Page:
By comparing Figure 4 with Figure 5, the variation of vertical drain radius makes the normalized settlement a great change in the whole period of consolidation. In contrast, the difference of normalized settlement between different air permeabilities is mainly observed before the plateau period. This is because the change of the radius of vertical drain influenced all period of consolidation process. However, the change of the air permeability of vertical drain only had significant influence before the plateau period. After the plateau period, the consolidation process is dominated by water phase.

5. Summary and Conclusions

The equal-strain model established in this paper has a negligible difference for average degree of consolidation compared with the free-strain model. Parametric studies regarding well-resistance effect are graphically presented and discussed, and the key findings are summarized as follows:(1)The solutions calculated from the equal-strain model show good agreement with that obtained from the free-strain model. The main difference between the two models is mainly found at the earlier stage of the consolidation.(2)The higher the ratio of is, the faster the consolidation is. With an increase of consolidation time , the curve of average degree of consolidation for water phase gradually tends to be consistent.(3)With the increase of , the excess pore-air and -water pressures tend to dissipate faster. After the excess pore-air pressure dissipated almost completely, a plateau period occurs in the excess pore-water pressure patterns when . It should be noted that the greater the ratio of is, the longer the plateau gets.(4)Both the water and air phases of consolidation proceed more quickly with the increase of , and the change of the radius of vertical drain influenced all period of consolidation process.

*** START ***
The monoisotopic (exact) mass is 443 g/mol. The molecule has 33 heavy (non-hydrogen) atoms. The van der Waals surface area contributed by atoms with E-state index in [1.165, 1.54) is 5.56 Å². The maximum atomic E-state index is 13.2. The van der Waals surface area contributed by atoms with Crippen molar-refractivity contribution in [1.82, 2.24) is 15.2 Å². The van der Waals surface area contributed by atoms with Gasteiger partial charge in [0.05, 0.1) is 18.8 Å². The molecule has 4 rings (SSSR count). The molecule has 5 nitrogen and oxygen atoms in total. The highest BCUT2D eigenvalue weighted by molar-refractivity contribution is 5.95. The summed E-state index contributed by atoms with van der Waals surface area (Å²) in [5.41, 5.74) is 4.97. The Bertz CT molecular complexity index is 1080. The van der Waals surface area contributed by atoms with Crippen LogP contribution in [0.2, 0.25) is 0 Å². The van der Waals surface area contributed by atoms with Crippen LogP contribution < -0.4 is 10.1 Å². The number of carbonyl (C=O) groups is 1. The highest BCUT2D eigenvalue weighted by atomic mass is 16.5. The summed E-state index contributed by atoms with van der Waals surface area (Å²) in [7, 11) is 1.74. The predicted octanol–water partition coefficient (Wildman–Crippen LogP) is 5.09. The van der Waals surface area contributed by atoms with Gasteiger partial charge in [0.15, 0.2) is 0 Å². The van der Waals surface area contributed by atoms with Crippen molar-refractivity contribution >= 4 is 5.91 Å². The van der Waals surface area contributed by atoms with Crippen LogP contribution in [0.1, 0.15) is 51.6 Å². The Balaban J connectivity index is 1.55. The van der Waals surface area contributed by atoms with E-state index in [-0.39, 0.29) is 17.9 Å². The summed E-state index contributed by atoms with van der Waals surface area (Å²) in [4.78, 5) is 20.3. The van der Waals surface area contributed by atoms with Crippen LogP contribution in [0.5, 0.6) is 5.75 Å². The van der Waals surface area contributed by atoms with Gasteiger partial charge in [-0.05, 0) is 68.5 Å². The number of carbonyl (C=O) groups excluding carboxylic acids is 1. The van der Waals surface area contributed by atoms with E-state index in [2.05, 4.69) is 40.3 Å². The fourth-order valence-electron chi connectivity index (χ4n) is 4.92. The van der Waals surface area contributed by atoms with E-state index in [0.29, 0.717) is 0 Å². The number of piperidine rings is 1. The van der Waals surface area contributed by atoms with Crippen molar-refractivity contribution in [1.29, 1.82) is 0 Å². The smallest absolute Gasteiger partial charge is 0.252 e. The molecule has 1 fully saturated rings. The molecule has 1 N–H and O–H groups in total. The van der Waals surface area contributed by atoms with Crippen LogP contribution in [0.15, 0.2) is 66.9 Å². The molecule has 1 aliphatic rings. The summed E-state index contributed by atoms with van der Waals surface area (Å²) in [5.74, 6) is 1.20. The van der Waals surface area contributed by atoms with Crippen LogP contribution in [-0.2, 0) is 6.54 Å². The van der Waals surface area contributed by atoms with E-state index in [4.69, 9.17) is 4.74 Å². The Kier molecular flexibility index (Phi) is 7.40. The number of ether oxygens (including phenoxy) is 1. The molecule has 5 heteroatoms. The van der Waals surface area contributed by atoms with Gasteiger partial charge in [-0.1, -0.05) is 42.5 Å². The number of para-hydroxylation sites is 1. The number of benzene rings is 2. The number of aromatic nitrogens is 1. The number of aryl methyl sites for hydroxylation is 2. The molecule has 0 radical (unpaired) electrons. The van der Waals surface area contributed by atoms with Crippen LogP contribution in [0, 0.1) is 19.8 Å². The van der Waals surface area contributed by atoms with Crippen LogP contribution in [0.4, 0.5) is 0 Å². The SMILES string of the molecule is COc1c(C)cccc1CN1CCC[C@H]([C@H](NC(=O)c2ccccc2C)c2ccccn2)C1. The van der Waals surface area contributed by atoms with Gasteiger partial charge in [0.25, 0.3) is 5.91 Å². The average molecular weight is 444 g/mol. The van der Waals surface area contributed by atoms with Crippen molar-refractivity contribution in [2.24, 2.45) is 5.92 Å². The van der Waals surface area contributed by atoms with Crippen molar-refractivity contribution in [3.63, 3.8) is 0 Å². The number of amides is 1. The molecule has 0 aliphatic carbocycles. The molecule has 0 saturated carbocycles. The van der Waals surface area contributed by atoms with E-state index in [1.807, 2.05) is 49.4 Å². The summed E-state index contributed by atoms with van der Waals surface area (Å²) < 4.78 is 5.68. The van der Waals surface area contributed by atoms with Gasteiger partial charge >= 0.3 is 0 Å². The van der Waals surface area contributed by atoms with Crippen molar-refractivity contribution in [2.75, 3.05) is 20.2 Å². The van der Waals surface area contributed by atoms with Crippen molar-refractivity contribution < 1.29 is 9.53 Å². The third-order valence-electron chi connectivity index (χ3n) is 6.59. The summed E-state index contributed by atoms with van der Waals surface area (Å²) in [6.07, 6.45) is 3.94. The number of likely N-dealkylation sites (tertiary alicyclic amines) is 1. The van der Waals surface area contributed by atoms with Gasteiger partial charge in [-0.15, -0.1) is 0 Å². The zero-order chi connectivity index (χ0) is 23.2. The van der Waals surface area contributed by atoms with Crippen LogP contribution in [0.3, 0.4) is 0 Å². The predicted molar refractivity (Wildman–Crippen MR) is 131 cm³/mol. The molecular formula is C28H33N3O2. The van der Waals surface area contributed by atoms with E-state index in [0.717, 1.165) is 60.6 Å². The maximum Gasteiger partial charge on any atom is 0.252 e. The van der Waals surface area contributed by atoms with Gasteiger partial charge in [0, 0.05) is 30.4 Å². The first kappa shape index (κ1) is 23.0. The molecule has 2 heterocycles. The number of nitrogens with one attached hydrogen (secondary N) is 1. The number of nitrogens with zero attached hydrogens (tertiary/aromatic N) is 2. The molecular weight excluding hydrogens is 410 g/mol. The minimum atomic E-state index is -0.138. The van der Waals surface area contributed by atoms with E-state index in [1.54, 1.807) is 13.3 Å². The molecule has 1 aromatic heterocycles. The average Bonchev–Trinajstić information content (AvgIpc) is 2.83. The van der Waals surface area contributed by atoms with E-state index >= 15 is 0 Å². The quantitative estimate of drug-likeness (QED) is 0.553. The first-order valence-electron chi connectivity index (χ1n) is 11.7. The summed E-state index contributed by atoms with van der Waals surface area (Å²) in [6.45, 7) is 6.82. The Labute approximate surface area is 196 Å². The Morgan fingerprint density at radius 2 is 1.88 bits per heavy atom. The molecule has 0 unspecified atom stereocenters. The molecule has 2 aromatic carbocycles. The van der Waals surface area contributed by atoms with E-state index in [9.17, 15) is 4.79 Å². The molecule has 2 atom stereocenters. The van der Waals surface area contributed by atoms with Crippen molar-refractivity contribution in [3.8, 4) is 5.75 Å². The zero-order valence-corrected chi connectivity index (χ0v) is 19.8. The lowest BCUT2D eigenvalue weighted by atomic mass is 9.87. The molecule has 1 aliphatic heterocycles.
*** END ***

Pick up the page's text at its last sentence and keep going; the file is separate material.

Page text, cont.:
Conflicts of Interest

The authors declare that they have no conflicts of interest.